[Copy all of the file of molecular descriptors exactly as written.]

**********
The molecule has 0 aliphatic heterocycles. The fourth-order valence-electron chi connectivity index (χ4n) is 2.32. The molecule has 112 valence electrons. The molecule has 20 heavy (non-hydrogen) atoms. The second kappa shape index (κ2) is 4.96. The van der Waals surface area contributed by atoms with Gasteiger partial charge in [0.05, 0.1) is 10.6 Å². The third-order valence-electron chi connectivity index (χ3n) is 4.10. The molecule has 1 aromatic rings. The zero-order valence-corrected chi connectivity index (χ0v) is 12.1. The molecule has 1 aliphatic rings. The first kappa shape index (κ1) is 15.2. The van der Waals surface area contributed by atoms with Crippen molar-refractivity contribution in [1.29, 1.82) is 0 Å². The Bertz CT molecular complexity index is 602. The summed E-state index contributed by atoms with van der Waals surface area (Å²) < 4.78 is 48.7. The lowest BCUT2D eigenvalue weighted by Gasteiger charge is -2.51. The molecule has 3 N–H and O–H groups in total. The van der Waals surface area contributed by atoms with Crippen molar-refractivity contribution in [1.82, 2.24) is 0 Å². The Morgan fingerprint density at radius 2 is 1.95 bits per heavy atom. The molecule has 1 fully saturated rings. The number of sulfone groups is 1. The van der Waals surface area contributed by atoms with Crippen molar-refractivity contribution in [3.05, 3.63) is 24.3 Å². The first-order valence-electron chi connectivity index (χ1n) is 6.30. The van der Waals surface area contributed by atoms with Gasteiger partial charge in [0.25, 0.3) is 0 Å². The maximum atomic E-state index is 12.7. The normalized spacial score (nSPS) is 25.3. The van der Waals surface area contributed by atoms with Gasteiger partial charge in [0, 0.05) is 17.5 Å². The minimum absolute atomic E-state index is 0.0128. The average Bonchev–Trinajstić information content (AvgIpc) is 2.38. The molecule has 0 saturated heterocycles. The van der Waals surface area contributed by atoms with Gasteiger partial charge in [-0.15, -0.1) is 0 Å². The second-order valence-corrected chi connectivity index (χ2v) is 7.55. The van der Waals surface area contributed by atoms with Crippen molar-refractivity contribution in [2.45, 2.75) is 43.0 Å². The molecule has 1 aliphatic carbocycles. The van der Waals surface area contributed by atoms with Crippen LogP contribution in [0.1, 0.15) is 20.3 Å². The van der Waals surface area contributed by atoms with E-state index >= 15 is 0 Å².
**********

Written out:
The molecule has 0 aliphatic heterocycles. The fourth-order valence-electron chi connectivity index (χ4n) is 2.32. The molecule has 112 valence electrons. The molecule has 20 heavy (non-hydrogen) atoms. The second kappa shape index (κ2) is 4.96. The van der Waals surface area contributed by atoms with Gasteiger partial charge in [0.05, 0.1) is 10.6 Å². The third-order valence-electron chi connectivity index (χ3n) is 4.10. The molecule has 1 aromatic rings. The zero-order valence-corrected chi connectivity index (χ0v) is 12.1. The molecule has 1 aliphatic rings. The first kappa shape index (κ1) is 15.2. The van der Waals surface area contributed by atoms with Crippen molar-refractivity contribution in [1.29, 1.82) is 0 Å². The Bertz CT molecular complexity index is 602. The summed E-state index contributed by atoms with van der Waals surface area (Å²) < 4.78 is 48.7. The lowest BCUT2D eigenvalue weighted by Gasteiger charge is -2.51. The molecule has 3 N–H and O–H groups in total. The van der Waals surface area contributed by atoms with Crippen molar-refractivity contribution in [1.82, 2.24) is 0 Å². The Morgan fingerprint density at radius 2 is 1.95 bits per heavy atom. The molecule has 1 fully saturated rings. The number of sulfone groups is 1. The van der Waals surface area contributed by atoms with Crippen molar-refractivity contribution in [3.05, 3.63) is 24.3 Å². The first-order valence-electron chi connectivity index (χ1n) is 6.30. The van der Waals surface area contributed by atoms with Gasteiger partial charge in [0.25, 0.3) is 0 Å². The maximum atomic E-state index is 12.7. The normalized spacial score (nSPS) is 25.3. The van der Waals surface area contributed by atoms with Gasteiger partial charge in [0, 0.05) is 17.5 Å². The minimum absolute atomic E-state index is 0.0128. The average Bonchev–Trinajstić information content (AvgIpc) is 2.38. The molecule has 0 saturated heterocycles. The van der Waals surface area contributed by atoms with Gasteiger partial charge in [-0.15, -0.1) is 0 Å². The second-order valence-corrected chi connectivity index (χ2v) is 7.55. The van der Waals surface area contributed by atoms with Crippen molar-refractivity contribution in [2.45, 2.75) is 43.0 Å². The molecule has 1 aliphatic carbocycles. The van der Waals surface area contributed by atoms with Crippen LogP contribution in [0.1, 0.15) is 20.3 Å². The van der Waals surface area contributed by atoms with E-state index >= 15 is 0 Å².